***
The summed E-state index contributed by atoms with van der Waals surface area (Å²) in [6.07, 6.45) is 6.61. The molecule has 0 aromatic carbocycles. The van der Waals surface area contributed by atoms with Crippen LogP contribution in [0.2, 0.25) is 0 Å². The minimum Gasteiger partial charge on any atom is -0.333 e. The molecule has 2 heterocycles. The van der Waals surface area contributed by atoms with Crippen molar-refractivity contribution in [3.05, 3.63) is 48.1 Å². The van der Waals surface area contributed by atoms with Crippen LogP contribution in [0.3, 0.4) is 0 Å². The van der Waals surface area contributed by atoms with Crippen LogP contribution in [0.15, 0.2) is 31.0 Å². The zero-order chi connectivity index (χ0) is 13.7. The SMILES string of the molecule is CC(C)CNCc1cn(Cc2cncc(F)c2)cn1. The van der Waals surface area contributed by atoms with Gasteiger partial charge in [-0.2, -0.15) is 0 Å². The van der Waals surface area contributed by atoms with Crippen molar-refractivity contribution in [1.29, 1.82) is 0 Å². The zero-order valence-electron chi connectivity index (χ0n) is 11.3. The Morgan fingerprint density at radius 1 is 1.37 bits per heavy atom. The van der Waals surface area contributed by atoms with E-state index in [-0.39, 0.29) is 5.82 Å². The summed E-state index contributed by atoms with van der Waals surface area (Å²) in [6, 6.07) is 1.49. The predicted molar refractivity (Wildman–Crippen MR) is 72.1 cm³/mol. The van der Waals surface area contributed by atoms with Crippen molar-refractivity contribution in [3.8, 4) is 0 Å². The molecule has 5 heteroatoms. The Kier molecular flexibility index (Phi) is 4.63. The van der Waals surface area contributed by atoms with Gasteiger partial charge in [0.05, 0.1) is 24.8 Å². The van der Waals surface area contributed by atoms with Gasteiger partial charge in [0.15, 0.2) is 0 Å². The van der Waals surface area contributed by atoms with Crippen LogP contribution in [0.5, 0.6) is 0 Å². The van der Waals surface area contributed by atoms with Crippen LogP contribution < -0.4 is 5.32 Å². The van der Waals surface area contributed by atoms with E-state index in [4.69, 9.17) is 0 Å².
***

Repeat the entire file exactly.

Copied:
The summed E-state index contributed by atoms with van der Waals surface area (Å²) in [6.07, 6.45) is 6.61. The molecule has 0 aromatic carbocycles. The van der Waals surface area contributed by atoms with Crippen LogP contribution in [0.2, 0.25) is 0 Å². The minimum Gasteiger partial charge on any atom is -0.333 e. The molecule has 2 heterocycles. The van der Waals surface area contributed by atoms with Crippen molar-refractivity contribution in [3.05, 3.63) is 48.1 Å². The van der Waals surface area contributed by atoms with Crippen LogP contribution in [0.3, 0.4) is 0 Å². The van der Waals surface area contributed by atoms with Crippen LogP contribution in [0.15, 0.2) is 31.0 Å². The zero-order chi connectivity index (χ0) is 13.7. The SMILES string of the molecule is CC(C)CNCc1cn(Cc2cncc(F)c2)cn1. The van der Waals surface area contributed by atoms with Gasteiger partial charge in [-0.2, -0.15) is 0 Å². The van der Waals surface area contributed by atoms with Crippen molar-refractivity contribution in [1.29, 1.82) is 0 Å². The zero-order valence-electron chi connectivity index (χ0n) is 11.3. The Morgan fingerprint density at radius 1 is 1.37 bits per heavy atom. The van der Waals surface area contributed by atoms with E-state index in [-0.39, 0.29) is 5.82 Å². The summed E-state index contributed by atoms with van der Waals surface area (Å²) in [6, 6.07) is 1.49. The predicted molar refractivity (Wildman–Crippen MR) is 72.1 cm³/mol. The van der Waals surface area contributed by atoms with Crippen molar-refractivity contribution in [3.8, 4) is 0 Å². The molecule has 5 heteroatoms. The Kier molecular flexibility index (Phi) is 4.63. The van der Waals surface area contributed by atoms with Gasteiger partial charge in [0.05, 0.1) is 24.8 Å². The van der Waals surface area contributed by atoms with Gasteiger partial charge in [0.15, 0.2) is 0 Å². The van der Waals surface area contributed by atoms with Crippen LogP contribution in [0.5, 0.6) is 0 Å². The van der Waals surface area contributed by atoms with Crippen LogP contribution < -0.4 is 5.32 Å². The van der Waals surface area contributed by atoms with E-state index in [4.69, 9.17) is 0 Å².